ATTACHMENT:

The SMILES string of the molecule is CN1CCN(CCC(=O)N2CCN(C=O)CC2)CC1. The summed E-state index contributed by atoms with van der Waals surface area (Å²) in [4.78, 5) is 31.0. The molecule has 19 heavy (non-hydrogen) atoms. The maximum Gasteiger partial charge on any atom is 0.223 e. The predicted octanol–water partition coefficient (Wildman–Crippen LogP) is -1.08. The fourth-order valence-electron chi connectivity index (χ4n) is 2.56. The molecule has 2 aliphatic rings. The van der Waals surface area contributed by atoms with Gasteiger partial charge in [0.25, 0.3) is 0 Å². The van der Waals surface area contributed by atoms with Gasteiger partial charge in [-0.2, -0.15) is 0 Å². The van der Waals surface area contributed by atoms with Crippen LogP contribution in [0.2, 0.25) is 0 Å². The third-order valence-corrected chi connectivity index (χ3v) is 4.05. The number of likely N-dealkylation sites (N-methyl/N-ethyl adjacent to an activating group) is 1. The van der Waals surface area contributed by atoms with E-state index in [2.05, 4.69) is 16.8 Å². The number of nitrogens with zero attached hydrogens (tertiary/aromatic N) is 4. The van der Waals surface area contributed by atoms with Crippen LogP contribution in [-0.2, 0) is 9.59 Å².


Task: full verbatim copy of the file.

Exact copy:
The SMILES string of the molecule is CN1CCN(CCC(=O)N2CCN(C=O)CC2)CC1. The summed E-state index contributed by atoms with van der Waals surface area (Å²) in [4.78, 5) is 31.0. The molecule has 19 heavy (non-hydrogen) atoms. The maximum Gasteiger partial charge on any atom is 0.223 e. The predicted octanol–water partition coefficient (Wildman–Crippen LogP) is -1.08. The fourth-order valence-electron chi connectivity index (χ4n) is 2.56. The molecule has 2 aliphatic rings. The van der Waals surface area contributed by atoms with Gasteiger partial charge in [0.25, 0.3) is 0 Å². The van der Waals surface area contributed by atoms with Gasteiger partial charge in [-0.2, -0.15) is 0 Å². The van der Waals surface area contributed by atoms with Crippen LogP contribution in [0.2, 0.25) is 0 Å². The third-order valence-corrected chi connectivity index (χ3v) is 4.05. The number of likely N-dealkylation sites (N-methyl/N-ethyl adjacent to an activating group) is 1. The van der Waals surface area contributed by atoms with E-state index in [2.05, 4.69) is 16.8 Å². The number of nitrogens with zero attached hydrogens (tertiary/aromatic N) is 4. The van der Waals surface area contributed by atoms with Crippen LogP contribution in [-0.2, 0) is 9.59 Å².